Urban Invasion
Video: Invader

Invader is a French installation artist whose works have invaded public spaces in major cities across the globe. Invader glues tiles – shaped like space invaders – on to public buildings and streets. A true invader, he doesn’t ask anyone’s permission. Rather, Invader’s playful artworks extend the potential of computer games, physically realising virtual existences. As appealing as they are, it still seems wrong that these invaders aren’t the least bit disturbing to encounter on the street.

Matrix and Tum Raider
Strange Company

Edinburgh-based Strange Company are world leaders in the production of ‘Machinima’, a method of animation that uses an existing computer game and/or its engine. Players set up a LAN and use the game bots as the characters for their animation. The script is then acted out with the bots, with the game play recorded to tape for editing.

Arcade 84
Dave Dries

Made with footage from MAME (a Multiple Arcade Machine Emulator), Arcade 84 is a homage to the 80’s arcade. Purely motivated by nostalgia, Arcade 84 is indicative of the strong influence that the computer game entertainment revolution has had on its audience.

The Buff and the Brutal.
Video: Droma Productions.
Audio: LCDCI

The Buff and the Brutal is an example of ‘Machinima’ from Melbourne’s Droma production group. They have used the first-person shooter game Quake as the context for a soap opera about gay gladiators. Five characters from the game try to deal with their emotions in a world where death and destruction are a way of life.
Smile and Fresh
Video: Isobel Knowles
Audio: Askii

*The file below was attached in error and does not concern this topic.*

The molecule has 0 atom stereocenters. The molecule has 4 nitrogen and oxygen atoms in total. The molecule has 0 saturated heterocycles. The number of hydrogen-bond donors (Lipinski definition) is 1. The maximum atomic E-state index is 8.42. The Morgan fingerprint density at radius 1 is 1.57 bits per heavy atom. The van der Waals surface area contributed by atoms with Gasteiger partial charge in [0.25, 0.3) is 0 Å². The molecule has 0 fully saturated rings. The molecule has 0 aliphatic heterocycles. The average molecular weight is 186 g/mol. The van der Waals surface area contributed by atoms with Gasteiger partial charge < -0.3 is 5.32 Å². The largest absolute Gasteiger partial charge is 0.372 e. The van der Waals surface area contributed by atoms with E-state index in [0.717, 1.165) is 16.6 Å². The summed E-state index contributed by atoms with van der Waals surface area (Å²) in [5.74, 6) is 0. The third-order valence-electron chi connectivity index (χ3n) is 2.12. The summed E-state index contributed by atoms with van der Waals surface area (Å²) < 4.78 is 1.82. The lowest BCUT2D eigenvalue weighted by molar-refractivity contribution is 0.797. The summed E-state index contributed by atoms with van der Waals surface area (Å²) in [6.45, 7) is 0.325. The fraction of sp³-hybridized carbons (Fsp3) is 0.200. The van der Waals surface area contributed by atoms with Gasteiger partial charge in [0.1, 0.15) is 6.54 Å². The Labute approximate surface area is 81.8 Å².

Askii and Isobel provide excellent examples of the retro style of early computer games, which remains appealing to many modern producers of pop art. It is possible that the appeal of this style results from the way in which 8-bit, lo-res aesthetics symbolise the core structures of digital production: uniformity, geometry and simplicity.

Video Computer System
Video: Lobo filmes
Audio: Golden Shower

According to Brazilian band Golden Shower: “The sole purpose of the Golden Shower virus is to revert the world to what it used to be in the ‘80s, starting by taking over the world of pop music”. Made almost entirely from ‘80s computer games, this video clip joins traditional game themes together into a narrative. We follow one character through a myriad of environments and challenges to attain our goal: reaching a Golden Shower gig and picking up. This work highlights the interactive element potent in computer games, where we are placed directly in the position of the character on the screen. The song that accompanies the video was made entirely from Atari game sounds.

Audio: Tim Koch
Video: Frog Bomb

Tim Koch is a South Australian musician whose gorgeous electronic melodies are made on the Sid Station. The Sid is a recently developed synthesizer that uses the sound chip from the Commodore 64. New York visual artists Frog Bomb made the accompanying clip using imagery from a generic retro computer game.
Audio and Video: Collapsicon

The Nestune is an audio visual controller unit that connects to any Nintendo Entertainment System (NES), allowing manual override of the NES's internal circuitry to create visual and auditory corruption. All parameters are controlled via adjustable knobs. The Nestune also accepts three audio signals to trigger and control various NES circuitry, creating an 8-bit audio-visualiser. The Nestune is too fragile for public use, but an example of the output is on display.













Poster design David Campbell